American jazz guitarist Jim Robitaille, who constantly collaborates with the label Whaling City Sound, and looks like and does not look like himself, if you compare his last year’s album A View From Within (a review of the disc is on the site) and the current Space Cycles. Similar, because his compositional imagination and soft, somehow cozy sound, which the authors of the press release for the new album compare with the tradition of Legato, coming from Jim Hall, Abercrombie and Schofield, have not gone away. And it doesn’t look like it, because Space Cycles is recorded in a completely different format – a classic trio with a guitar and a rhythm band. In fact, A View From Within also featured the same trio, but with a significant addition: then there was a saxophonist next to Robitaille on the stage, and not just anyone, but Dave Liebman himself. The main plot of that album was based on the interaction of guitar and saxophone. In Space Cycles, Jim Robitaille reigns supreme. Of course, it is tightly and qualitatively supported by the rhythm group (both musicians, bass guitarist Bill Miele and drummer Chris Poudrier, I have not heard before) – the king, as you know, makes a retinue, and in this sense, Jim’s partners are quite on the level.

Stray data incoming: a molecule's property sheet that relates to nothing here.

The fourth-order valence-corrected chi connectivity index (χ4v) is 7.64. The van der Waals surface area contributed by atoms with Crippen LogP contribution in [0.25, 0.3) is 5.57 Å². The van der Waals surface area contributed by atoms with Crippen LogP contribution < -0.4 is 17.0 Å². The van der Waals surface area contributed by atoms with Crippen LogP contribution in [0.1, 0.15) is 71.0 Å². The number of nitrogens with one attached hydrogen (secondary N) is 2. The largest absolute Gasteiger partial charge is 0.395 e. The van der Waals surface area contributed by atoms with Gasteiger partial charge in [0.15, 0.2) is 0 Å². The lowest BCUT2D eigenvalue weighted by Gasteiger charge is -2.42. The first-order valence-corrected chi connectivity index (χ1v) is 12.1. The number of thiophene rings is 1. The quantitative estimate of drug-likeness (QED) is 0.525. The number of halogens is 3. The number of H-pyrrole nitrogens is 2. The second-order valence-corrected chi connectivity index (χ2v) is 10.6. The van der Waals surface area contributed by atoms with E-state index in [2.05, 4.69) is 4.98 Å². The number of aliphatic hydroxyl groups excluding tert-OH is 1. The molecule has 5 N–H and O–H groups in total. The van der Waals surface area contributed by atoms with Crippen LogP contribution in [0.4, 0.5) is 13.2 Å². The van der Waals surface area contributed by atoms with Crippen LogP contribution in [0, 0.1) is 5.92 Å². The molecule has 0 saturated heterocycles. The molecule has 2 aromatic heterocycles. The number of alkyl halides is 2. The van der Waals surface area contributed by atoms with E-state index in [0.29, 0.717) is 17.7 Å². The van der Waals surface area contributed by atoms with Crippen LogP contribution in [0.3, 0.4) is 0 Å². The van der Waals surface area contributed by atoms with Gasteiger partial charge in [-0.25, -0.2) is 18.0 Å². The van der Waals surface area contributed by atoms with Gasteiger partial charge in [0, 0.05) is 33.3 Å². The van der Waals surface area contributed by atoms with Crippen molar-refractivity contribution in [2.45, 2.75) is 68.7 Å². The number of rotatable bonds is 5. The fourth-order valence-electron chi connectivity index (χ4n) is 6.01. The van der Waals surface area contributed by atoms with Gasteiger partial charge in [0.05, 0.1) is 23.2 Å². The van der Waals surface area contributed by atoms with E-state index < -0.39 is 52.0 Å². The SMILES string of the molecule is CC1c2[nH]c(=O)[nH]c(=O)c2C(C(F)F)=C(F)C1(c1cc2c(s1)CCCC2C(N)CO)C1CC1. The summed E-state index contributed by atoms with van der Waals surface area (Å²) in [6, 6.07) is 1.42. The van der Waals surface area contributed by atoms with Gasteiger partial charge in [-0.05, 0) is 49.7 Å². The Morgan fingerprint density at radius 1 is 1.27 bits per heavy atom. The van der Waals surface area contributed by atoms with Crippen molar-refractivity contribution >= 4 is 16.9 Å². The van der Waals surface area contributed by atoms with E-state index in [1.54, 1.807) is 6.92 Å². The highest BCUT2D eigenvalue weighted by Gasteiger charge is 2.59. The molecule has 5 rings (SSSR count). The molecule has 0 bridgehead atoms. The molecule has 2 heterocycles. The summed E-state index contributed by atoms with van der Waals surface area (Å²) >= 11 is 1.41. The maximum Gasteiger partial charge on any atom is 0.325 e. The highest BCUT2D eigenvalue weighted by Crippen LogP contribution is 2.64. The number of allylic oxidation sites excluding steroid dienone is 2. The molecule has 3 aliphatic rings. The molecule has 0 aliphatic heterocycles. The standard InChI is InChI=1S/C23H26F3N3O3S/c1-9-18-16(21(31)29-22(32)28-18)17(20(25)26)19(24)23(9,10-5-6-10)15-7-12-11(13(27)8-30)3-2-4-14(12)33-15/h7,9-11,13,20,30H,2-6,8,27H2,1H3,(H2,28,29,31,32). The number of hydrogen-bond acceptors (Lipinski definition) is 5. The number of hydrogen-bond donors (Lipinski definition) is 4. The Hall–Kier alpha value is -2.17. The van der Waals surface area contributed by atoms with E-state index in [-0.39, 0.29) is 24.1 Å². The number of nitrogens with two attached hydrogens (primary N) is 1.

Of the ten songs on the album, Robitaille wrote seven. Of the three covers of the program, I, as a person who grew up on Beatles music, was particularly pleased with the jazz version of the Lennon and McCartney song Here, There, and Everywhere. But even more interesting to listen to their own compositions Robitaille. Jim played the title song Space Cycles very temperamentally and with a good drive, but, as I think, at heart he is still more of a lyricist. Both the starting Natural Selection, and the elegiac When We Passed, and the strict Nocturne – here the beauty of the sound of the Robitaille instrument in the slow pace of music is revealed with special force. Jim in all the pieces, both his own and arranged, stylistically remains within the framework of post-BOP. Hand on heart, the modern mainstream is not always interesting to listen to. Unfortunately, many young musicians, having mastered jazz technique perfectly at Berklee and other modern schools, do not always know what they really want to say with it. Jim Robitaille well-versed in the categories of “what”, “how” and “why”. This is probably why listening to his music is both interesting and enjoyable.
Review by Leonid Auskern